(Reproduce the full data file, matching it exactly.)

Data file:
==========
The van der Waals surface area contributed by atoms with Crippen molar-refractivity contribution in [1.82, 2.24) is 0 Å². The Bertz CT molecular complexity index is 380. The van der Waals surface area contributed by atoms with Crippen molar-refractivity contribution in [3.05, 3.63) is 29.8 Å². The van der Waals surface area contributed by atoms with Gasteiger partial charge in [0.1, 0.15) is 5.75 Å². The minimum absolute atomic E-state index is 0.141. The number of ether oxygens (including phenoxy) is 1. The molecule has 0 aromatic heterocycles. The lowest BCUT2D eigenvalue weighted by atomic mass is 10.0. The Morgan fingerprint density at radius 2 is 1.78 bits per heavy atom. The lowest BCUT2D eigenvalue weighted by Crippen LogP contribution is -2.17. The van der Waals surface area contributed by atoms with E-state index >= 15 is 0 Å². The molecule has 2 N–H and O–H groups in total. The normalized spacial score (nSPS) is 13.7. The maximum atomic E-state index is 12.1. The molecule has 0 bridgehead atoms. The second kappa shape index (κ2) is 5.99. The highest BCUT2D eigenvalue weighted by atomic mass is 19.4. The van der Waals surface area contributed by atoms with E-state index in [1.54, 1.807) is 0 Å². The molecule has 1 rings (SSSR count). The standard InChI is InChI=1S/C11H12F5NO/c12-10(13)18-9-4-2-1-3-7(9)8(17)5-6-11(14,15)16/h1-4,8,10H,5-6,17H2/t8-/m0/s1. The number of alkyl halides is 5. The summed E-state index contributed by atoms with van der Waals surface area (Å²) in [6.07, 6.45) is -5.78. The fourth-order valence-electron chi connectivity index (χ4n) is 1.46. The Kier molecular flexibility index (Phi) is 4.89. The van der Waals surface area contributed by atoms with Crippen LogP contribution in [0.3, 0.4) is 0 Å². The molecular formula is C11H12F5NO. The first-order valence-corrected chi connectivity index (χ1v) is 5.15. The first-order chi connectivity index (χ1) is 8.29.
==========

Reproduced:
The van der Waals surface area contributed by atoms with Crippen molar-refractivity contribution in [1.82, 2.24) is 0 Å². The Bertz CT molecular complexity index is 380. The van der Waals surface area contributed by atoms with Crippen molar-refractivity contribution in [3.05, 3.63) is 29.8 Å². The van der Waals surface area contributed by atoms with Gasteiger partial charge in [0.1, 0.15) is 5.75 Å². The minimum absolute atomic E-state index is 0.141. The number of ether oxygens (including phenoxy) is 1. The molecule has 0 aromatic heterocycles. The lowest BCUT2D eigenvalue weighted by atomic mass is 10.0. The Morgan fingerprint density at radius 2 is 1.78 bits per heavy atom. The lowest BCUT2D eigenvalue weighted by Crippen LogP contribution is -2.17. The van der Waals surface area contributed by atoms with E-state index >= 15 is 0 Å². The molecule has 2 N–H and O–H groups in total. The normalized spacial score (nSPS) is 13.7. The maximum atomic E-state index is 12.1. The molecule has 0 bridgehead atoms. The second kappa shape index (κ2) is 5.99. The highest BCUT2D eigenvalue weighted by atomic mass is 19.4. The van der Waals surface area contributed by atoms with E-state index in [1.54, 1.807) is 0 Å². The molecule has 1 rings (SSSR count). The standard InChI is InChI=1S/C11H12F5NO/c12-10(13)18-9-4-2-1-3-7(9)8(17)5-6-11(14,15)16/h1-4,8,10H,5-6,17H2/t8-/m0/s1. The number of alkyl halides is 5. The summed E-state index contributed by atoms with van der Waals surface area (Å²) in [6.07, 6.45) is -5.78. The fourth-order valence-electron chi connectivity index (χ4n) is 1.46. The Kier molecular flexibility index (Phi) is 4.89. The van der Waals surface area contributed by atoms with Crippen LogP contribution in [0.3, 0.4) is 0 Å². The molecular formula is C11H12F5NO. The first-order valence-corrected chi connectivity index (χ1v) is 5.15. The first-order chi connectivity index (χ1) is 8.29.